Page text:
Towards the end of the 1800s, there were three primary American groups competing to invent technology to record and play back audio. Alexander Graham Bell worked with with Charles Sumner Tainter and Chichester Bell
in at their Volta Laboratory
in Georgetown, Washington, D.C., while Thomas A. Edison
worked from his Menlo Park facilities
, and Emile Berliner
worked in his independent laboratory
in his home
. To secure the rights to their inventions, the three groups sent samples of their work to the Smithsonian. These recordings became part of the permanent collections, now consisting of 400 of the earliest audio recordings ever made. But knowledge of their contents was limited to old, short descriptions, as the rubber, beeswax, glass, tin foil and brass recording media are fragile
, and playback devices might damage the recordings, if such working devices are even available. That is, until a collaborative project with the Library of Congress and Lawrence Berkeley National Laboratory came together to make 2D and 3D optical scanners
, capable of visually recording the patterns marked on discs and cylinders
, respectively. [more inside]
posted by filthy light thief
on Feb 10, 2012 -
is done by industrial designer, art director Emilio Gomariz
, and covers photography, art installations, product design, architecture, animation, technological and digital projects. Gomariz also does Base Times Height Divided By 2
, an experimental, scientific and technologic extension of Triangulation Blog.
posted by netbros
on Oct 25, 2010 -
Perhaps I don’t have the allegiance to paper that I ought to because anybody who invests in The Absolute Sandman, all four volumes, is now carrying 40 pounds of paper and cardboard around with them. And they hurt and they complain, “Oh, I feel guilty.” And I look at it and go, you’re not getting anything that is quantitatively or qualitatively better than the experience you’d be getting on an iPad, where you can enlarge the pages, you can move it around, it’s following the eye, and you can flip the pages.
- Neil Gaiman
on digital comics. Will this be the year of comics readng devices, as comiXology CEO David Steinberger
says? Comixology is certianly leading the way
, announcing tools for independant comics creators
that will allow them to publish their comics via the comixology store, complete with the "guided views" which are a core part of their viewing experience. One creator who is full embracing digital is Alex De Campi
, whose Napoleonic comic Valentine
is not only published across a range of devices (iOs, Epub, Android, Kindle) but also in 14 languages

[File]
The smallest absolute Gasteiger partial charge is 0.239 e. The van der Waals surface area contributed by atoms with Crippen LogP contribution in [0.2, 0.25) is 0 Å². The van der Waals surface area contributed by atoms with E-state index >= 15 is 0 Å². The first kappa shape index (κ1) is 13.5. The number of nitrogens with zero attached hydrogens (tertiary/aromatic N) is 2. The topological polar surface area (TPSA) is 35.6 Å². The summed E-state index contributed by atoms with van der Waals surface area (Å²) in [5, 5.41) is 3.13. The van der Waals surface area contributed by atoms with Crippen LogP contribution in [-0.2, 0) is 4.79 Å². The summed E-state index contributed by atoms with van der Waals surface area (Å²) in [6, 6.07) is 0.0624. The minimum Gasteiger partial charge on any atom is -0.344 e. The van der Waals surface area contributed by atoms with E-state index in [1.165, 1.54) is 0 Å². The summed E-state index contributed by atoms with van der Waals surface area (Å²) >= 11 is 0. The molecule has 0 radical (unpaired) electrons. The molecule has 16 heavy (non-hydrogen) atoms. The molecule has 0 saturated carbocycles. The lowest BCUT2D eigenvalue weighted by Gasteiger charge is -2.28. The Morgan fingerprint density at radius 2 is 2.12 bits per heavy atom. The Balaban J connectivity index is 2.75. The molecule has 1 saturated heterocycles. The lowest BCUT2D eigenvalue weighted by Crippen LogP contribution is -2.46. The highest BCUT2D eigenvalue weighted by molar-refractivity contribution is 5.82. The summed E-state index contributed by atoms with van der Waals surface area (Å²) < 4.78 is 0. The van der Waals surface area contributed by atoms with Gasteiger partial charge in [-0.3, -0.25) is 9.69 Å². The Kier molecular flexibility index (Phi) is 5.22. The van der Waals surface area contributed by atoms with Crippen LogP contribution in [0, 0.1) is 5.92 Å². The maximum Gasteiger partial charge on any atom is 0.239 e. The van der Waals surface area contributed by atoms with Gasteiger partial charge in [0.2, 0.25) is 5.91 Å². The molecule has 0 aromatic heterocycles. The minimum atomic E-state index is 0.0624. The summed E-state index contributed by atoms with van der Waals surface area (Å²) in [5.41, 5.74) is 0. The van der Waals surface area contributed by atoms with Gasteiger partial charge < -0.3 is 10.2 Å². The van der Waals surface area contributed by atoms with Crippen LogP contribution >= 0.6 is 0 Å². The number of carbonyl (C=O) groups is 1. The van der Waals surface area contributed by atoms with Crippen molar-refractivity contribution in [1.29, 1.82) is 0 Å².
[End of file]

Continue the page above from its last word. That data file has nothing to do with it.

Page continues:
, something that would have been difficult-to-impossible otherwise. Previous digital comics
, Comixology suggestions
posted by Artw
on Oct 17, 2010 -
At the mostly abandoned Moffett Field in an abandoned McDonald's, digital archeologists attempt to restore, recover and archive abandoned high resolution imagery and data from previous manned Moon missions, using an abandoned Ampex 2" tape drive found in a chicken coop - the last working machine in the world, restored by the last man alive capable of rebuilding the heads. This is likely only part of their weird story.
posted by loquacious
on May 1, 2009 -
The ultimate in nerdy tattoos?
"Jim Mielke's wireless blood-fueled display is a true merging of technology and body art. At the recent Greener Gadgets Design Competition, the engineer demonstrated a subcutaneously implanted touch-screen that operates as a cell phone display, with the potential for 3G video calls that are visible just underneath the skin."
posted by tugena13
on Feb 27, 2008 -
have become an essential piece of technology for people who spend time in avalanche terrain. Beacons, as they're also known, operate on an international standard frequency and can be used to find other transceivers (hopefully still attached to people) buried under snow, giving rescuers a chance to find victims before they suffocate. [more inside]
posted by mistermoore
on Nov 16, 2006 -
Digital Utopia and its Flaws
Cory Doctorow In Conversation With R.U. Sirius
"Every other media revolution that we've had from Gutenberg to the radio to recorded music and so on, ended up with an industry that's a thousand times larger, that makes a thousand times more money, and makes available a thousand times more work. That happens every single time! If you go back far enough, you will find the guild of clavichord makers decrying the advent of the lute."
posted by moonbird
on Mar 4, 2004 -
The myth of megapixel cameras
is explained here in detail, finally "illuminating" why digital resolution is often worse
than you'd expect. In brief, digital cameras interpolate to get a color image from a black and white CCD -- losing sharpness in the process, and taking up far more flash card space than reason dictates. Conclusion: buying into the latest technology
isn't worth the expense
, until camera companies wise up. Finally, evidence which backs up my faith in scanning photos taken on a (decidedly analog) Nikon N70! [via Honeyguide
posted by legibility
on Apr 16, 2000 -
Paying for McDonalds drive-thru food without cash
is the latest shameless marketing attempt to make things as "convenient " as possible. The sad thing is, what they're really trying to do is separate the notion of real money from "digital money" so you'll buy more stuff, thinking it's all monopoly money (credit card companies have built an industry on doing exactly this).
posted by mathowie
on Jan 26, 2000 -